Donn's Articles » Brian Duffy

Brian Duffy

Brian Duffy had two runners at Galway on Tuesday, and he decided that he would travel them in two different horse boxes.  His dad Frankie led the way with Magic Chegaga, and he followed, Mean Fomhair’s chauffeur.  A mini convoy heading west.

It is about 170 kilometres from Trim to Galway, so they set off early, just after midday, first engagement at 6.40pm, give themselves time, make their way steadily across the country on the M6 with no stress, no time pressure.  They had just gone through Kinnegad, about 30 kilometres from home, when Frankie Duffy pulled in, his engine over-heating, stopped to add coolant, but that was just a plaster on a bigger problem.  Ten kilometres later, and Frankie Duffy had to pull in again, his dashboard lighting up like Times Square.

“We ended up pulling into the car park of the church in Milltownpass,” says Brian.  “I thought that we were in Rochfortbridge, but we hadn’t even got that far.  We were able to take the horses out though, walk them around the car park.  There was a lady there outside the parochial house watching us, she must have been a bit bemused by the whole thing.  But we couldn’t go on with the two horseboxes.  We had leave one of them there, put the two horses in together and take our chances.”

Mean Fomhair can be a bit ‘nippy’.  She travelled to Leopardstown last October with Plume Noire, in the same box, they got stuck in traffic on the M50 and she had a bit of a nip at her travelling companion.  That was the reason for the separate conveyances in the first place for the journey to Galway.  But Mean Fomhair was as good as gold on Tuesday.  No hold-ups from Miltownpass to Galway, no congestion.  Mean Fomhair was happy when she was moving forward, and they made it to Ballybrit in plenty of time.  

There was a buzz around Galway that started as soon as they arrived and grew in intensity as the afternoon progressed.  It reached its zenith when Brian Duffy walked into the parade ring before the 6.40 race, the Colm Quinn BMW Mile, the traditional feature race on the second day of the Galway Festival and one of the most competitive handicaps on the Irish flat racing calendar.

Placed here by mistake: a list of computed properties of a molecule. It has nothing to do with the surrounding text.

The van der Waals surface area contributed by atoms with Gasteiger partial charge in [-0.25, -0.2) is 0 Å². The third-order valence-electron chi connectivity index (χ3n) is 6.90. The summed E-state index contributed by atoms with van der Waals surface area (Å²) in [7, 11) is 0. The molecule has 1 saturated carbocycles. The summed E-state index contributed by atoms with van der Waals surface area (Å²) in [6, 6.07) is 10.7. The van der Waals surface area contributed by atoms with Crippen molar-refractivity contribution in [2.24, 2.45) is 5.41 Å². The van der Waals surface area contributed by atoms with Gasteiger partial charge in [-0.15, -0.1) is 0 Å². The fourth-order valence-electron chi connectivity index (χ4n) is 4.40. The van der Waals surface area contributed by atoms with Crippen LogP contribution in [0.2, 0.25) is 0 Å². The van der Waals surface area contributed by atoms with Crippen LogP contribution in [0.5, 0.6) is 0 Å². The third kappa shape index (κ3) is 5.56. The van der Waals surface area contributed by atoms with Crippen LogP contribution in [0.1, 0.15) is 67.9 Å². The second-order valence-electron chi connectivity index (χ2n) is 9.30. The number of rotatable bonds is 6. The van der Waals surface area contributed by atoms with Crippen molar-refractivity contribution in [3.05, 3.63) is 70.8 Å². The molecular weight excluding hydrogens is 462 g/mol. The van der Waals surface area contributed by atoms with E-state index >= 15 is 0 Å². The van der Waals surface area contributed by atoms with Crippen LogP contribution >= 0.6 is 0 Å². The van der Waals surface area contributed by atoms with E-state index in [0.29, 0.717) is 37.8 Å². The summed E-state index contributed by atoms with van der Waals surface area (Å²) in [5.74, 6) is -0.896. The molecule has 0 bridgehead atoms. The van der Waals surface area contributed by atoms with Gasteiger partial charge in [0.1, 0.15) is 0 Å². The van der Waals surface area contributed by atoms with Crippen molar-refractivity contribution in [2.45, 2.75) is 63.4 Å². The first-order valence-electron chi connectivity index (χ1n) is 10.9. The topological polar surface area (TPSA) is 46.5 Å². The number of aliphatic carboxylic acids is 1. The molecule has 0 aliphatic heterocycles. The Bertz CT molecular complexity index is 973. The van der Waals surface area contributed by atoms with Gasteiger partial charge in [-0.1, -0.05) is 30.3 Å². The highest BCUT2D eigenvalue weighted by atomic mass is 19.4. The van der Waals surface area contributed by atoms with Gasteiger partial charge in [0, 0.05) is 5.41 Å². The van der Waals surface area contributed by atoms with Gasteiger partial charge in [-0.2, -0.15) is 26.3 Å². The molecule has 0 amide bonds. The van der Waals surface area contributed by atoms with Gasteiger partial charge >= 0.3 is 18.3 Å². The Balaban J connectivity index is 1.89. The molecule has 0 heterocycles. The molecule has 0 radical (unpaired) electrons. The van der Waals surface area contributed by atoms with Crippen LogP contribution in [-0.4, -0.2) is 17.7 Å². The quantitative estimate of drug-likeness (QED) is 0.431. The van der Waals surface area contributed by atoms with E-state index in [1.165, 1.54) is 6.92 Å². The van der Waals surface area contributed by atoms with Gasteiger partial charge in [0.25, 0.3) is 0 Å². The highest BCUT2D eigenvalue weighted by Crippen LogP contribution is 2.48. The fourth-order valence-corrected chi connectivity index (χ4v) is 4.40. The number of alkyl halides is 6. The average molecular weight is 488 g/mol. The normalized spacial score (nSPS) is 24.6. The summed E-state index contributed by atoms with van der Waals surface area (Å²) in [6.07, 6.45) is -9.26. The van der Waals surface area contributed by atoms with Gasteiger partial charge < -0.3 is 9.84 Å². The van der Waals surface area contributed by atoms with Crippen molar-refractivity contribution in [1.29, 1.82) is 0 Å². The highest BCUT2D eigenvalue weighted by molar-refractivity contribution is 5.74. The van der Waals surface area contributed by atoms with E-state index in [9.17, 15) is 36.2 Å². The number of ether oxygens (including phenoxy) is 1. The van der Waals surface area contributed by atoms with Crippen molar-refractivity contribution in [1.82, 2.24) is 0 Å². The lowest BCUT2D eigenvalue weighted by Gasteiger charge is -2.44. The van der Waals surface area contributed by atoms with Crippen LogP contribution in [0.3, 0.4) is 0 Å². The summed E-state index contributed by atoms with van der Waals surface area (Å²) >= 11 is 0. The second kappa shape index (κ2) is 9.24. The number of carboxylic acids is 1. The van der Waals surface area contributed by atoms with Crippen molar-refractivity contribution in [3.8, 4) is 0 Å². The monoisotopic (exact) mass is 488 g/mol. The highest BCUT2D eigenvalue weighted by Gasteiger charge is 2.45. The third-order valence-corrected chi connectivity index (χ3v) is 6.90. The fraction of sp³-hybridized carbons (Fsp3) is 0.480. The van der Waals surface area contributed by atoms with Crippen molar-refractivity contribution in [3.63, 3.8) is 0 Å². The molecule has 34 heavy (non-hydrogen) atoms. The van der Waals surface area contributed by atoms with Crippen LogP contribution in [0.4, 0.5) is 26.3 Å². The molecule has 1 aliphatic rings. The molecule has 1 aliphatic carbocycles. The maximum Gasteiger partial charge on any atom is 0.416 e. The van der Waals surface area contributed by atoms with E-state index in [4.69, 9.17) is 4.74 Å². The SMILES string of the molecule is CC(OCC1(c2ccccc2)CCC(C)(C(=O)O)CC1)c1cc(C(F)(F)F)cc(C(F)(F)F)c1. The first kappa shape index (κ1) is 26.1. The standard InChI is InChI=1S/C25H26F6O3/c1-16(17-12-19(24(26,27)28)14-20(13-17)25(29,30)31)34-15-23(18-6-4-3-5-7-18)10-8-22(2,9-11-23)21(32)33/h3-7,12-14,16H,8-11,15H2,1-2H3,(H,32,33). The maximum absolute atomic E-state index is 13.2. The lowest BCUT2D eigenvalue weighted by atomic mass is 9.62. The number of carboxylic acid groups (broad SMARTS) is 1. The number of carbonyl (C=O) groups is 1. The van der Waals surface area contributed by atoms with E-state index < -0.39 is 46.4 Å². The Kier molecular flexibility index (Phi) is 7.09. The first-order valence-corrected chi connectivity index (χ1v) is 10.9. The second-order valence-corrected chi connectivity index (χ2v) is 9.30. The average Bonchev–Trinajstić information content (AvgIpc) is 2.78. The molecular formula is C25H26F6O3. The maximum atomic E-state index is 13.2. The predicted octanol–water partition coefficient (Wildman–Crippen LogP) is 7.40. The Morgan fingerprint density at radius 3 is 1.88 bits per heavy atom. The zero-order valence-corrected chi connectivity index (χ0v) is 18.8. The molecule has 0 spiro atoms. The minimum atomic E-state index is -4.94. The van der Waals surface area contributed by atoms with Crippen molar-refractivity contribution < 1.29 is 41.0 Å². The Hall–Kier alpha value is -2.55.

Usually at Galway, Brian tells you, he feels the buzz all right, but he is on the outside looking in.  On Tuesday, he was on the inside, literally, in the parade ring, in the middle of the buzz, legging Colin Keane up on one of the fancied horses in the feature. 

“It was great to get Colin to ride her,” he says.  “Colin is obviously top class, you won’t get a better jockey, and our families go way back.  Colin’s father Gerry has been a good friend of my father’s for years.  So Magic Chegaga is trained in Meath, ridden by a Meathman and owned by Meathmen!”

It is not a coincidence that the Magic Lads Syndicate’s colours are green with yellow check, as close as they could get to the 1988 Meath jersey.

It was through Mark Flanagan that the initial contact with Richie Walsh of the Magic Lads Syndicate was made.  Mark, a former jockey himself, works with Brian, rides out with Brian, led Magic Chegaga up at Galway on Tuesday.  Brian had seen that Magic Chegaga was coming up for sale at the mares’ sale at Goffs in February 2021, and he thought that she could suit the syndicate.  The sale was on-line, most things were on-line in February 2021, which meant that Brian didn’t have to break stride in his day job with a customs clearance house.  He was on his lunch break when the filly came up for sale.

The story has deeper roots too, because Brian Duffy was working with Moyglare Stud when Magic Chegaga was born there.  He loved her as a foal and as a yearling.

“I used to talk to Pat Farrell, the Moyglare stalwart, about her,” recalls Brian.  “Pat loved her too, there was something about her, so it was brilliant to be able to buy her and then train her for the lads.”

Winner of her maiden for Dermot Weld as a three-year-old, Brian Duffy didn’t train the filly initially after he bought her for €12,500 at the Goffs February Sale.  He didn’t have a licence to train at the time, so the filly went to Tom Gibney and, on her first run for him, for her new owners, she won a handicap at The Curragh on Irish Derby weekend.

“Tom did a fantastic job with her,” says Brian.  “And then, when I got my permit, I was obviously delighted when the lads decided to let her stay here.  We’re just a small operation, I’m up early to do the horses in the morning before I start my real job, so it’s brilliant to have a horse like her.”

When he says small, he means four horses.  When Mean Fomhair joined Magic Chegaga in the horse box at Miltownpass on the road to Galway on Tuesday afternoon, Brian Duffy had half his string on the M6.  And gradually, the enormity of the task hit home.

“I didn’t watch the race live,” he says.  “Not really.  I caught glimpses of it through the crowd.  I was in the parade ring, and I saw the start on the big screen, but then I walked away.  I could hear the commentary, I knew that she was going well.  I was in knots.”

He looked up at the big screen again as they were racing down the hill, but then he looked away.  

“I couldn’t watch.  I didn’t look up again until they were almost at the winning line.  It was like slow motion, Casanova coming at her on the outside.  But I knew then that she was going to hold on.  It was surreal really.  Like a dream. Real trainers are used to it I’m sure, but it was all new to me.  It’s like a dream.”

They picked the horsebox up in Milltownpass on the way home.

© The Sunday Times, 31st July 2022